The Last Supper – Milan break
When you book your Milan break you think of the designer shops, the Duomo or La Scala Opera house, but are you aware that Milan also houses one of the most important religious paintings in the world – The Last Supper?
The Last Supper was painted by Leonardo da Vinci in the late 15th century, and is housed in the convent of Santa Maria delle Grazie. The painting was commissioned by Ludovico Sforza, Duke of Milan as part of a renovation project, and as a centrepiece to the mausoleum. The painting is so huge it dominates one entire wall of the dining hall. It represents The Last Supper of Jesus with his disciples. The painting depicts the disciples’ individual reactions to being told by Jesus that one of them would betray him.
Interestingly, Leonardo da Vinci did not work on this continuously, taking three years to complete. In that time he was struggling to find a muse for the treacherous face of Judas, and believing himself to be hassled by the Prior for taking his time completing the painting, he threatened the head of the monastery saying if he was not left to complete in his own time, he would use the offending prior’s face for that of Jesus!
The painting has had several almost fatal calamities where it was lucky to survive. The first was the humidity on the thin exterior wall. This meant the detail of the paints began to deteriorate and had to be re-painted. The second and worse by far, was during World War II when the refectory was bombed by the Allies, and if it wasn’t for protective sandbagging, the painting would have been destroyed completely. The vibration alone could have instilled further damage, thankfully, the painting endured.
This iconic painting has also led to much speculation. The figure to Jesus’ right has had many academics wondering if instead of John the Apostle, the figure is indeed Mary Magdalene. The figure appears quite feminine and with a gentle face. Many books have been written on this, including “The Templar Revelation” by Lynn Picknett and Clive Prince, and Dan Brown in his own book “The Da Vinci Code.”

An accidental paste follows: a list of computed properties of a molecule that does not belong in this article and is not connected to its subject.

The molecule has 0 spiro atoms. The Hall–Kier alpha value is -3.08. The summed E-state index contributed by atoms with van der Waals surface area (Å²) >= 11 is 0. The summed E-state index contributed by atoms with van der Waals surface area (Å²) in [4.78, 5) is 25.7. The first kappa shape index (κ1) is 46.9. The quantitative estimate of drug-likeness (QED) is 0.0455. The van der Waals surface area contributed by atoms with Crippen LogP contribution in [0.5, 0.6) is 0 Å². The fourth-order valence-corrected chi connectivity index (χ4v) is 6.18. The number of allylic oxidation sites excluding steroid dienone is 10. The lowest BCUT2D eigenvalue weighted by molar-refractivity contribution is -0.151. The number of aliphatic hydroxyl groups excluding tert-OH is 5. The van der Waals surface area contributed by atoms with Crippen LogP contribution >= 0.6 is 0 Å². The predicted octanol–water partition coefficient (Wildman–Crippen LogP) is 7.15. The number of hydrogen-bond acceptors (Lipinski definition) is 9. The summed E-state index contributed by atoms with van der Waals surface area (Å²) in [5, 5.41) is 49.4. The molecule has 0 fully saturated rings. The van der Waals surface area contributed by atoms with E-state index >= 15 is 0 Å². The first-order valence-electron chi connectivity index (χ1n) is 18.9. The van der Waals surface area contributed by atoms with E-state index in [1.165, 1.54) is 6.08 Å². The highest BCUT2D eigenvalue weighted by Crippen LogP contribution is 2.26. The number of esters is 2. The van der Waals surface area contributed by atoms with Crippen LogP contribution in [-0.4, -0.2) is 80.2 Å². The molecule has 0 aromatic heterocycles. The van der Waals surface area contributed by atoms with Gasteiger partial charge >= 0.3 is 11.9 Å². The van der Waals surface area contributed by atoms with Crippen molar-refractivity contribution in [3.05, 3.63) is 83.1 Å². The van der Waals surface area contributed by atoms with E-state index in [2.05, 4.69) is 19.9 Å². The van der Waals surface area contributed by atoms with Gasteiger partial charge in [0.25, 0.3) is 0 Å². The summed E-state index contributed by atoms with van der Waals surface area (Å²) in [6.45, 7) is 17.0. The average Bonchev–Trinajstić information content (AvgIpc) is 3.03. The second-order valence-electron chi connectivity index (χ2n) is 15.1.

Other points of interest include an Italian musician called Giovanni Maria Pala, who believes that the positions of hands and loaves of bread, if read from right to left form a majestic composition! For anyone who can read music, this surely has to be something to look at when you do your Milan break!
Lastly, Sabrina Sforza Galitzia, a Vatican researcher, believed the painting was a mathematical and astrological puzzle. She prophesied that the painting represented the world ending in a universal flood, which would take place on the 21 March 4006 – thankfully we will not be around to know if this is true!
Make sure when you plan your Milan break that you pre-book a visit to The Last Supper several months before, or face possible disappointment.
Second photo copyrighted to Ranzani, Alinari.